Seth: Designing for post production is much funner in the sense that there are no hardware or software constraints. I can make something as visually pleasing as I want without having to make sure the cue points are programmed properly. Live playback on the other hand, is designed in a way where it must be interactive and hit each cue in the timeline of events. Actors are looking at the finished design in front of them rather than a green screen. The upside to this is that it makes the environment more believable and helps actors to stay in character. Being on set in general is exciting, yet stressful because the limited amount of time to get the shots done.
Kirill: You meet a new person at a party. What’s your 10-second description of what you do for living?
Seth: This is always impossible and most people don’t understand. (to be fair, I didn’t understand until the first day I started) I usually just say I’m a designer… but if curiosity persists, I say I create fake user interfaces for film and tv.
Kirill: You currently “define” yourself as “UI Designer / Motion Graphics Artist”, but I think that it used to be “Playback Artist” in the past for you. Are these just labels as the scope of what you do changes and shifts between various productions?
Seth: Exactly that. I changed my job title because the position of “playback artist” is really only used within film crews. UI Designer/ Motion Graphics Artist has a bit more meaning to potential clients outside of film/tv. To be honest I will probably change it again as my skills and mediums keep changing. I like the title “Interactive designer”
Kirill: If we talk about the term FUI, which started as Fantasy UIs and is sometimes referred to as Fictitious UIs or Faux UIs. Do you think that it captures what you do?
Seth: I think the term FUI mostly captures the science fiction portion. Mark Coleran came up with the term to depict new and unique technology within the story. A lot of my work has to resemble real life, believable UI like Mac or PC for instance, which isn’t really classified as FUI… or is it? either way I think it mostly captures what I do.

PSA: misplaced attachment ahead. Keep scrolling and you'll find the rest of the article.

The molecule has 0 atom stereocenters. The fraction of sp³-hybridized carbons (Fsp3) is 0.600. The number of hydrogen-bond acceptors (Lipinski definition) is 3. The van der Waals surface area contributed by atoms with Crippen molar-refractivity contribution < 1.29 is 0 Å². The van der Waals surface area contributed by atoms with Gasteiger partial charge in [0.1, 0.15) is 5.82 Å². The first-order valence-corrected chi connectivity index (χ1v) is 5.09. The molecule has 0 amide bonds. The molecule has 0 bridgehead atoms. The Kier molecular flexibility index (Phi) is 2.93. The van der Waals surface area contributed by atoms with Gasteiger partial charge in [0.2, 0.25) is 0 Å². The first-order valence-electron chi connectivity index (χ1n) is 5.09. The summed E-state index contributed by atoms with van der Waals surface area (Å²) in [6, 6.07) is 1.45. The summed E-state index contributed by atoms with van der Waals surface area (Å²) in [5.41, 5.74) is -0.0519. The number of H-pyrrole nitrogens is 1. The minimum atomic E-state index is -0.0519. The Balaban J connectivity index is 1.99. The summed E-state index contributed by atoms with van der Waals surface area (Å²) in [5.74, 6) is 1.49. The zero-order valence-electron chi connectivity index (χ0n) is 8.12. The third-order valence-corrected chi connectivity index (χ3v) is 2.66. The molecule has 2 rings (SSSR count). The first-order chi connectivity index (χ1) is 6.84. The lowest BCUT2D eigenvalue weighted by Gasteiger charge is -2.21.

Kirill: How do you manage to strike a balance between conveying that interface or information complexity and not overloading the frame with too many details during those few seconds that we as viewers get to see your work?
Seth: The main story point – “Hero graphic” will take up most of the design and the rest will be filled in with smaller bits and pieces relating to it. Some directors want lots happening with everything moving, and others want less as it gets distracting. I guess over the years I have found a balance but it’s always changing.
Kirill: Do you worry about how your work will be seen and judged in 20-25 years, how it will date and diverge from what whatever will actually happen in the tech landscape?
Seth: I sometimes worry, but that’s based on the idea that I don’t particularly like my older work. I see it and worry, but then I remember it’s only for a make believe setting anyway… so it’s not really a big deal.
Kirill: You sit down to binge-watch the latest season you’ve been on, and you’ve worked on it for a long time and you know pretty much everything that’s happening. Do you get to still enjoy the final product?
Seth: I don’t get to see how it was shot till the very end so I definitely still enjoy binge watching shows I’ve worked on, when there’s time.